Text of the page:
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Creating a Virtual jQuery Keyboard

jQuery KeyboardFor those of us who travel often, we often end up accessing our emails and other confidential web accounts on public computers. In such circumstances, we are completely at the mercy of keyloggers and other malicious software that track our keystrokes and record our passwords.

Yet, very few websites provide their users with the option of using a virtual keyboard to key in (at the bare minimum) their passwords. Yes, a few banks do it, but considering how much personal information we store in various web applications these days, the safety of these accounts are of no less significance to us. This tutorial will explain how we can implement a simple virtual keyboard with some (well, okay, lots of!) help from jQuery.

Before I begin, let me show you how it will all look in the end.

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Basic HTML and CSS Setup

Ok, let’s get started. We start off with a plain, old login form with username and password fields and a login button. We add a link which will show/hide the virtual keyboard when clicked.

Note: For the purpose of demonstration, I have actually used a normal text field instead of a password type text field!

Next, it’s time to put in the XHTML for the keyboard in place. I just wanted to take a very simple approach, and thus ruled out generating the keys dynamically. I have just the four main rows of the standard keyboard (each enclosed in a DIV), along with their shift equivalents. So that means, a total of 8 rows, of which at any time (depending on whether the shift key is pressed or not), four of the rows would be visible, and the other four hidden.

I have taken care to represent characters which have special meaning in HTML, like “<” using entities.


I have kept the CSS styling very minimal. Of course, if you want your keyboard to look like a dragon, you can go ahead and all that jazz! We set the display property of div enclosing the keyboard to be “none” initially, as we don’t want it to show up till the user activates it by clicking on the “Keyboard” link. In addition, we also hide the “shift” keys, i.e. the keys which get activated only when the shift button is down. I have named these rows with a div id ending “_shift”. We will bring them back into view when the user presses the shift key (we will see later).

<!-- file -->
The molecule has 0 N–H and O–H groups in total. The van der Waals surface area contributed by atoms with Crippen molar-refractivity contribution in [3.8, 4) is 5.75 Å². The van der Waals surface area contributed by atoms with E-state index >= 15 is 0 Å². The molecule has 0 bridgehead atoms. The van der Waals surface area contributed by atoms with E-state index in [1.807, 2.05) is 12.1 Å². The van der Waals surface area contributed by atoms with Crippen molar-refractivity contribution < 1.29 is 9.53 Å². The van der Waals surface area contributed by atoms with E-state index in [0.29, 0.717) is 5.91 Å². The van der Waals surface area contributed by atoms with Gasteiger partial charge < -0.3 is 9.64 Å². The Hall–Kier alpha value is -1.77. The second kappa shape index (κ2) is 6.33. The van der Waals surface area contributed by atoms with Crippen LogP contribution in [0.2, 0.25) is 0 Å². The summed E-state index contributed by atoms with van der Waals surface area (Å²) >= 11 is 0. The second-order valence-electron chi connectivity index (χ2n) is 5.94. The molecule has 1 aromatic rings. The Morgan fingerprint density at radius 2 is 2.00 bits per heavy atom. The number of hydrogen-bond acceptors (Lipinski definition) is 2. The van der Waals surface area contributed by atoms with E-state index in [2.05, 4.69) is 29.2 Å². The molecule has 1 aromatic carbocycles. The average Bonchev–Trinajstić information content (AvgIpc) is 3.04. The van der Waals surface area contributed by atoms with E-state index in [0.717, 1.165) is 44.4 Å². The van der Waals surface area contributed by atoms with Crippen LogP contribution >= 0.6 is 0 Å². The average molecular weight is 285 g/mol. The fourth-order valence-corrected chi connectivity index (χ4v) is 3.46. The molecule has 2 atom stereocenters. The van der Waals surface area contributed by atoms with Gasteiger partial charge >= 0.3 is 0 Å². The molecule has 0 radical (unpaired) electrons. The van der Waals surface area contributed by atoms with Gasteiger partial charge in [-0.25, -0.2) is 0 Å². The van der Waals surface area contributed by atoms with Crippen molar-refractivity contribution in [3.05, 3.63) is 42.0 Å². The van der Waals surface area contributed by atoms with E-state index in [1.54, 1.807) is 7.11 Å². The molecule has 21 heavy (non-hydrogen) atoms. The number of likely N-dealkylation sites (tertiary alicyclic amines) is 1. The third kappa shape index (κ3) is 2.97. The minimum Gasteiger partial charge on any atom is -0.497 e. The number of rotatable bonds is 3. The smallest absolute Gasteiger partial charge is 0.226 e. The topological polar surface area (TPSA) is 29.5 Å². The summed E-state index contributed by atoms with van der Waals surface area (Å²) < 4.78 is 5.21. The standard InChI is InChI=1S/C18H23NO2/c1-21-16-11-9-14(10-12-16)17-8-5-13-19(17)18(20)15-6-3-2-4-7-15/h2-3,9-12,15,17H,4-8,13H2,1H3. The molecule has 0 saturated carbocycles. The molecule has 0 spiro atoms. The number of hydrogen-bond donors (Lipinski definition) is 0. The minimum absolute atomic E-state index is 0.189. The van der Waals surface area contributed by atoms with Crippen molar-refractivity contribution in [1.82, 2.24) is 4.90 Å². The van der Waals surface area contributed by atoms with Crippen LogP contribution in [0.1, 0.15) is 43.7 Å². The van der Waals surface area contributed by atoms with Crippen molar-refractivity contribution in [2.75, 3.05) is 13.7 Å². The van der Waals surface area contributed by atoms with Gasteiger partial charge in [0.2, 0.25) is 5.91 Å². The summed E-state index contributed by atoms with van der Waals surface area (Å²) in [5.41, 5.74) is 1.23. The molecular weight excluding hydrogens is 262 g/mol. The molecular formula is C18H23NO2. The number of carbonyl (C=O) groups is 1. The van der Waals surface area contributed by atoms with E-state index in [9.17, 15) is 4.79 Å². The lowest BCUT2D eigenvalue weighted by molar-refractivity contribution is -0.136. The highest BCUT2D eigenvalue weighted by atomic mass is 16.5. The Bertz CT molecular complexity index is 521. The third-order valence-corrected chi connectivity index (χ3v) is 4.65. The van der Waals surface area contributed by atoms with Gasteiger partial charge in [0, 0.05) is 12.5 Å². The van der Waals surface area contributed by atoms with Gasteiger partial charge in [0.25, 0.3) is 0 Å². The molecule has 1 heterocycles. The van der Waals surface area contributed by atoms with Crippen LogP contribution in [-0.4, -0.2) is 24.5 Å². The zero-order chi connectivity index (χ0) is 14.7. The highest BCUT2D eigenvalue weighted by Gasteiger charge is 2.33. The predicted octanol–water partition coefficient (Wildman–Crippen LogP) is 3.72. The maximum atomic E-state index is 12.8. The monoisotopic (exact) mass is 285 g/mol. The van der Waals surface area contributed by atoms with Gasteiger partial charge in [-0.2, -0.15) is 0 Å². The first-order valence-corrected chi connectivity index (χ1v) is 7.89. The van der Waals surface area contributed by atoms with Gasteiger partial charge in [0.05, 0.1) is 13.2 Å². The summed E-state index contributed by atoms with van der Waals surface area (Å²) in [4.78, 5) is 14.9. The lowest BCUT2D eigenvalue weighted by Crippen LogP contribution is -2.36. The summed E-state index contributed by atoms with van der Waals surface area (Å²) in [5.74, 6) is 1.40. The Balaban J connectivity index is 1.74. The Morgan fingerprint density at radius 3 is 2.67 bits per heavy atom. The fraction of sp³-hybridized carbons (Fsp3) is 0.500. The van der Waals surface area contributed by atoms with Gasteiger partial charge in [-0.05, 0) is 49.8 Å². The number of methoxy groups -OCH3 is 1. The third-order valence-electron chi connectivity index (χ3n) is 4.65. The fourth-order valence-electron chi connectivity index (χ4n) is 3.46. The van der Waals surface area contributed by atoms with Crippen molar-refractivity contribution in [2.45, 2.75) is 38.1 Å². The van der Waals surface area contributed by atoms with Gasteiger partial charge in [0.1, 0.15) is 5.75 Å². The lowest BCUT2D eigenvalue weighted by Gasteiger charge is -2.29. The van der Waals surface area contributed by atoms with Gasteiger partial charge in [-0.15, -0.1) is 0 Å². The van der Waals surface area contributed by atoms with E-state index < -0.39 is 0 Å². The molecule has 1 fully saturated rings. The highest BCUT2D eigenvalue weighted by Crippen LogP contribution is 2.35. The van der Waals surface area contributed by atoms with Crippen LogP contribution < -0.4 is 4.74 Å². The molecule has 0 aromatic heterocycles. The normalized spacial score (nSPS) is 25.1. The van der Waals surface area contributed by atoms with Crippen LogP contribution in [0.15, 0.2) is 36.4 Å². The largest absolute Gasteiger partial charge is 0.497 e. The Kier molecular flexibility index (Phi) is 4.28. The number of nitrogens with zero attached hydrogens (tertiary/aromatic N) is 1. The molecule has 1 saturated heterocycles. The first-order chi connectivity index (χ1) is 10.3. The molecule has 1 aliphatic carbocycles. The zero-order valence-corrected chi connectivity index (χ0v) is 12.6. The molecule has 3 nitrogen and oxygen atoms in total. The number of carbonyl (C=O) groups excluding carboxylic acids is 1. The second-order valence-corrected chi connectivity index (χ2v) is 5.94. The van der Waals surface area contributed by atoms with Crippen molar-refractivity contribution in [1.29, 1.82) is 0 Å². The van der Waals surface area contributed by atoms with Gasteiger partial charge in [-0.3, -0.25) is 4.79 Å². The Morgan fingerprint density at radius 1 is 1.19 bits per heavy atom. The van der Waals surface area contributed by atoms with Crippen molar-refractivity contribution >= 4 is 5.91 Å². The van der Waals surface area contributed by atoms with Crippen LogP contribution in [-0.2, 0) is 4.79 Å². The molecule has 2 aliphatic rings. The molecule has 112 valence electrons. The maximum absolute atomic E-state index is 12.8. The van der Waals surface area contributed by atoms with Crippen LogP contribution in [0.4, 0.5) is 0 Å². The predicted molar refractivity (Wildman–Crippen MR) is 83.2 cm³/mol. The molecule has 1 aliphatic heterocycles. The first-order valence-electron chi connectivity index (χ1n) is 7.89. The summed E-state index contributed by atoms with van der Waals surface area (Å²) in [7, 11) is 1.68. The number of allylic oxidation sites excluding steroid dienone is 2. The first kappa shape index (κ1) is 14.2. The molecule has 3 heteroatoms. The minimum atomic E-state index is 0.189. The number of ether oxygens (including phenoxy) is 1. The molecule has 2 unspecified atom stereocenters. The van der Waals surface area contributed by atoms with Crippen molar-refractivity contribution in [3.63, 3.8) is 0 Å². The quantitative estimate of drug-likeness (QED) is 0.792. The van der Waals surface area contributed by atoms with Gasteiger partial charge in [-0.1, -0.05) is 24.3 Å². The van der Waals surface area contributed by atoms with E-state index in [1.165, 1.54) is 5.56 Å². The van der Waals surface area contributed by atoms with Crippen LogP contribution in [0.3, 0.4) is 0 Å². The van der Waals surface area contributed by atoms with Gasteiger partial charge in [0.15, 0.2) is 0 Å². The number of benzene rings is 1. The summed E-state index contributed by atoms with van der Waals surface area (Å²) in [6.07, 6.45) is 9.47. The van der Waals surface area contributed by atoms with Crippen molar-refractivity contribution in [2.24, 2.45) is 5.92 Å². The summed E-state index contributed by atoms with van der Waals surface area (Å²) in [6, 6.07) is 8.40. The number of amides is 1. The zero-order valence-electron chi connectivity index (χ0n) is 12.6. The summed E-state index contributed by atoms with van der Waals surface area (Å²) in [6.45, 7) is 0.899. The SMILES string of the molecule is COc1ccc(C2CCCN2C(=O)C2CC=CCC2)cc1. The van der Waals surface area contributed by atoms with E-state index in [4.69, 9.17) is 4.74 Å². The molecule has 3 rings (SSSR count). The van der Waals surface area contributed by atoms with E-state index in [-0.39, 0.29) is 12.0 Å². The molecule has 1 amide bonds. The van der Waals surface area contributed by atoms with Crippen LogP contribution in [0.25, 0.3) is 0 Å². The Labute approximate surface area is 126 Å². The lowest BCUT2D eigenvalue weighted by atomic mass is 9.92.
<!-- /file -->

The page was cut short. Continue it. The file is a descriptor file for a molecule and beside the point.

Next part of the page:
The rest of the CSS involves basic formatting to make the keys look like as they are on a standard QWERTY keyboard.


Let’s now get to the most important part – the JavaScript that controls the behavior of the keyboard. We will be using two jQuery extensions – one to make the keyboard draggable, and the other to aid in the selection and manipulation of the password field. I have made some additions to the original fieldSelection JQuery plugin by Alex Brem to suit our additional needs. vkeyboard.js contains our custom code.

In vkeyboard.js, we place all our code within jQuery’s ready function to ensure that the code runs only after the document is fully loaded.

Let me just walk you through the underlying logic behind the code. We first add an “onclick” event handler which causes the keyboard to toggle (i.e. show up if hidden, hide if already shown) when the user clicks on the “Keyboard” link.

Next up, we make the keyboard draggable, so that the user can drag it and keep in anywhere on the screen such that it does not obstruct the text underneath. We do this by calling the draggable(), courtesy of the jQuery UI + draggable plugin.

We need to next define a function that toggles between the default rows on the keyboard and the rows which get activated when the “Shift” key is pressed.

Lastly, we define a function that’s called whenever any of the keys on the keyboard are pressed.

This function checks if the key pressed is Backspace. If it is, then it calls the replaceSelection function from the fieldSelection plugin with an empty string as a parameter, to indicate that a backspace operation (replacing preceding character to the current cursor location by an empty string – i.e. deleting the preceding character) must be performed.

If the “Shift” key had been pressed, then the function sets the “shifton” variable to be true to indicate that the shift key has been pressed and calls onShift(1). However if the shift key has already been pressed, the function deactivates the shift rows by calling onShift(0).

If some other key had been pressed, then we simply insert the character in between the current cursor position. The replaceSelection()handles the case when some characters have already been selected by the user. In that case, the selected characters would be replaced by the character that is represented by the key pressed.

And… we are done! Check out the demo and download full source code here.

As you can see, most of the actual hard work is handled by the jQuery plugins. If you are interested in reading up more on the challenges involved with field selection and replacement using Javascript, you should check out this article on Quirksmode.